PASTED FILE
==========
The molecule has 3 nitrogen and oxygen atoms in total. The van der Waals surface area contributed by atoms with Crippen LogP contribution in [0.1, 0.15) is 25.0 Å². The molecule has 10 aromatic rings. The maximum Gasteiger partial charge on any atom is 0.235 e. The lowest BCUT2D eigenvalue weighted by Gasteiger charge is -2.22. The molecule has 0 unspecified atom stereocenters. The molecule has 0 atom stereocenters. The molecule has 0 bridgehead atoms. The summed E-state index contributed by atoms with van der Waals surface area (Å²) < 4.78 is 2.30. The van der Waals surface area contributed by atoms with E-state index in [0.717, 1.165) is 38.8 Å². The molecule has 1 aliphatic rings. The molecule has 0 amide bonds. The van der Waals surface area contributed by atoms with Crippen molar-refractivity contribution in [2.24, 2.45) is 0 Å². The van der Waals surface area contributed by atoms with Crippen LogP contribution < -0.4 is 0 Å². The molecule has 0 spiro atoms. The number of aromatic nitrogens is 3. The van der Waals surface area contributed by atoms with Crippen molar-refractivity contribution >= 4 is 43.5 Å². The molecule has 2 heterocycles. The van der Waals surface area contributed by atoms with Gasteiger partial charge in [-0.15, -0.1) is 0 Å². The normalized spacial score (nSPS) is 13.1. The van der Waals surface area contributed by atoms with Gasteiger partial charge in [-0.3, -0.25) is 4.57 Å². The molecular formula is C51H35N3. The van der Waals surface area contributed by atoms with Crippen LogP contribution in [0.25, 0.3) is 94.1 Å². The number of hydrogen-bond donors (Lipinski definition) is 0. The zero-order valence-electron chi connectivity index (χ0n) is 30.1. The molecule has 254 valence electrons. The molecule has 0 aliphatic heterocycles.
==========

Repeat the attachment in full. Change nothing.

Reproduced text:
The molecule has 3 nitrogen and oxygen atoms in total. The van der Waals surface area contributed by atoms with Crippen LogP contribution in [0.1, 0.15) is 25.0 Å². The molecule has 10 aromatic rings. The maximum Gasteiger partial charge on any atom is 0.235 e. The lowest BCUT2D eigenvalue weighted by Gasteiger charge is -2.22. The molecule has 0 unspecified atom stereocenters. The molecule has 0 atom stereocenters. The molecule has 0 bridgehead atoms. The summed E-state index contributed by atoms with van der Waals surface area (Å²) < 4.78 is 2.30. The van der Waals surface area contributed by atoms with E-state index in [0.717, 1.165) is 38.8 Å². The molecule has 1 aliphatic rings. The molecule has 0 amide bonds. The van der Waals surface area contributed by atoms with Crippen molar-refractivity contribution in [2.24, 2.45) is 0 Å². The van der Waals surface area contributed by atoms with Crippen LogP contribution < -0.4 is 0 Å². The molecule has 0 spiro atoms. The number of aromatic nitrogens is 3. The van der Waals surface area contributed by atoms with Crippen molar-refractivity contribution >= 4 is 43.5 Å². The molecule has 2 heterocycles. The van der Waals surface area contributed by atoms with Gasteiger partial charge in [-0.15, -0.1) is 0 Å². The normalized spacial score (nSPS) is 13.1. The van der Waals surface area contributed by atoms with Gasteiger partial charge in [-0.3, -0.25) is 4.57 Å². The molecular formula is C51H35N3. The van der Waals surface area contributed by atoms with Crippen LogP contribution in [0.25, 0.3) is 94.1 Å². The number of hydrogen-bond donors (Lipinski definition) is 0. The zero-order valence-electron chi connectivity index (χ0n) is 30.1. The molecule has 254 valence electrons. The molecule has 0 aliphatic heterocycles.